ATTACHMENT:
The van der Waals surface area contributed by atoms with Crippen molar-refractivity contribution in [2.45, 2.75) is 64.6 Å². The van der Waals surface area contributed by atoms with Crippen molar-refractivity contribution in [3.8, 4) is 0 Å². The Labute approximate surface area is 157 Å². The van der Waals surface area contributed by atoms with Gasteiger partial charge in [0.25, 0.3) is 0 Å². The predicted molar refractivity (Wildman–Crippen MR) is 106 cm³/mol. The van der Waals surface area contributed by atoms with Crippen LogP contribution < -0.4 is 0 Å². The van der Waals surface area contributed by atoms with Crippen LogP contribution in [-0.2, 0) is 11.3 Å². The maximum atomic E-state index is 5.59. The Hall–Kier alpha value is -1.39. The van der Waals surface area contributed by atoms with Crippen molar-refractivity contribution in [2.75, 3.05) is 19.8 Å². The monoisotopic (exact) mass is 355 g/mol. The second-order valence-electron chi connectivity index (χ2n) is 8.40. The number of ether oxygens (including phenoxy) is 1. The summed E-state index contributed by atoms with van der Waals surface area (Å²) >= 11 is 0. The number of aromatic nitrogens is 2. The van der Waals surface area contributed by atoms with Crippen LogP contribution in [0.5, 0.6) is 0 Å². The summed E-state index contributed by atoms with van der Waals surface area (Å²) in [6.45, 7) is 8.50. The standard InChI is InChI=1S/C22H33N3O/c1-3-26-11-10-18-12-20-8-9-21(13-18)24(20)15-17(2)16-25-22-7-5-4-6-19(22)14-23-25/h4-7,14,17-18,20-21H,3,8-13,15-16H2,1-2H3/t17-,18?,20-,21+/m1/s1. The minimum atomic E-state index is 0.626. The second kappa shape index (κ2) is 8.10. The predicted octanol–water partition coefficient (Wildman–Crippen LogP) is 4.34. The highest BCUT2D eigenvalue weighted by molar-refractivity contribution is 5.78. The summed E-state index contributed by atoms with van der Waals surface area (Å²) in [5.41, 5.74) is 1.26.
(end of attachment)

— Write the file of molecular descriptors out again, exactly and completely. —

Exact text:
The van der Waals surface area contributed by atoms with Crippen molar-refractivity contribution in [2.45, 2.75) is 64.6 Å². The van der Waals surface area contributed by atoms with Crippen molar-refractivity contribution in [3.8, 4) is 0 Å². The Labute approximate surface area is 157 Å². The van der Waals surface area contributed by atoms with Gasteiger partial charge in [0.25, 0.3) is 0 Å². The predicted molar refractivity (Wildman–Crippen MR) is 106 cm³/mol. The van der Waals surface area contributed by atoms with Crippen LogP contribution < -0.4 is 0 Å². The van der Waals surface area contributed by atoms with Crippen LogP contribution in [-0.2, 0) is 11.3 Å². The maximum atomic E-state index is 5.59. The Hall–Kier alpha value is -1.39. The van der Waals surface area contributed by atoms with Crippen molar-refractivity contribution in [2.75, 3.05) is 19.8 Å². The monoisotopic (exact) mass is 355 g/mol. The second-order valence-electron chi connectivity index (χ2n) is 8.40. The number of ether oxygens (including phenoxy) is 1. The summed E-state index contributed by atoms with van der Waals surface area (Å²) >= 11 is 0. The number of aromatic nitrogens is 2. The van der Waals surface area contributed by atoms with Crippen LogP contribution in [0.5, 0.6) is 0 Å². The summed E-state index contributed by atoms with van der Waals surface area (Å²) in [6.45, 7) is 8.50. The standard InChI is InChI=1S/C22H33N3O/c1-3-26-11-10-18-12-20-8-9-21(13-18)24(20)15-17(2)16-25-22-7-5-4-6-19(22)14-23-25/h4-7,14,17-18,20-21H,3,8-13,15-16H2,1-2H3/t17-,18?,20-,21+/m1/s1. The minimum atomic E-state index is 0.626. The second kappa shape index (κ2) is 8.10. The predicted octanol–water partition coefficient (Wildman–Crippen LogP) is 4.34. The highest BCUT2D eigenvalue weighted by molar-refractivity contribution is 5.78. The summed E-state index contributed by atoms with van der Waals surface area (Å²) in [5.41, 5.74) is 1.26.